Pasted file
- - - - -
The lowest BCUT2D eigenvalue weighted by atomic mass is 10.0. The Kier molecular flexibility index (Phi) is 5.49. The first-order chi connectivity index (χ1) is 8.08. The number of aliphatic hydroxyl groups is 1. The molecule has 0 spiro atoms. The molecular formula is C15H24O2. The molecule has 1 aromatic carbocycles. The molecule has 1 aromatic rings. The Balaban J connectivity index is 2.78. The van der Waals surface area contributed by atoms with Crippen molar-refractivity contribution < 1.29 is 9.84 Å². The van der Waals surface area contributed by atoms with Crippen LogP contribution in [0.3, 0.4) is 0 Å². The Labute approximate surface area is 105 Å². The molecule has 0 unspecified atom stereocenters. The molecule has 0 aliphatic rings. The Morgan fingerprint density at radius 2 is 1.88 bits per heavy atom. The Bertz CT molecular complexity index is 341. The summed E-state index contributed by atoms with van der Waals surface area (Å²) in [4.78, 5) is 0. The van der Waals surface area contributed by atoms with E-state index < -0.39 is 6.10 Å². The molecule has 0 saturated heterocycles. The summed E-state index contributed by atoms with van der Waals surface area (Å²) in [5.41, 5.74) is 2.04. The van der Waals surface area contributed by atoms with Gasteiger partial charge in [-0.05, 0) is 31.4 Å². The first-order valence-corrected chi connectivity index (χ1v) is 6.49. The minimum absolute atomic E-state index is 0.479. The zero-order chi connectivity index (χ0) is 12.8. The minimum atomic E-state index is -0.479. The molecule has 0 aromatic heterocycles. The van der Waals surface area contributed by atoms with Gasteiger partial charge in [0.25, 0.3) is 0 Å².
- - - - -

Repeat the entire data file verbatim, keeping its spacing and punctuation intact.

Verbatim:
The lowest BCUT2D eigenvalue weighted by atomic mass is 10.0. The Kier molecular flexibility index (Phi) is 5.49. The first-order chi connectivity index (χ1) is 8.08. The number of aliphatic hydroxyl groups is 1. The molecule has 0 spiro atoms. The molecular formula is C15H24O2. The molecule has 1 aromatic carbocycles. The molecule has 1 aromatic rings. The Balaban J connectivity index is 2.78. The van der Waals surface area contributed by atoms with Crippen molar-refractivity contribution < 1.29 is 9.84 Å². The van der Waals surface area contributed by atoms with Crippen LogP contribution in [0.3, 0.4) is 0 Å². The Labute approximate surface area is 105 Å². The molecule has 0 unspecified atom stereocenters. The molecule has 0 aliphatic rings. The Morgan fingerprint density at radius 2 is 1.88 bits per heavy atom. The Bertz CT molecular complexity index is 341. The summed E-state index contributed by atoms with van der Waals surface area (Å²) in [4.78, 5) is 0. The van der Waals surface area contributed by atoms with E-state index < -0.39 is 6.10 Å². The molecule has 0 saturated heterocycles. The summed E-state index contributed by atoms with van der Waals surface area (Å²) in [5.41, 5.74) is 2.04. The van der Waals surface area contributed by atoms with Gasteiger partial charge in [-0.05, 0) is 31.4 Å². The first-order valence-corrected chi connectivity index (χ1v) is 6.49. The minimum absolute atomic E-state index is 0.479. The zero-order chi connectivity index (χ0) is 12.8. The minimum atomic E-state index is -0.479. The molecule has 0 aromatic heterocycles. The van der Waals surface area contributed by atoms with Gasteiger partial charge in [0.25, 0.3) is 0 Å².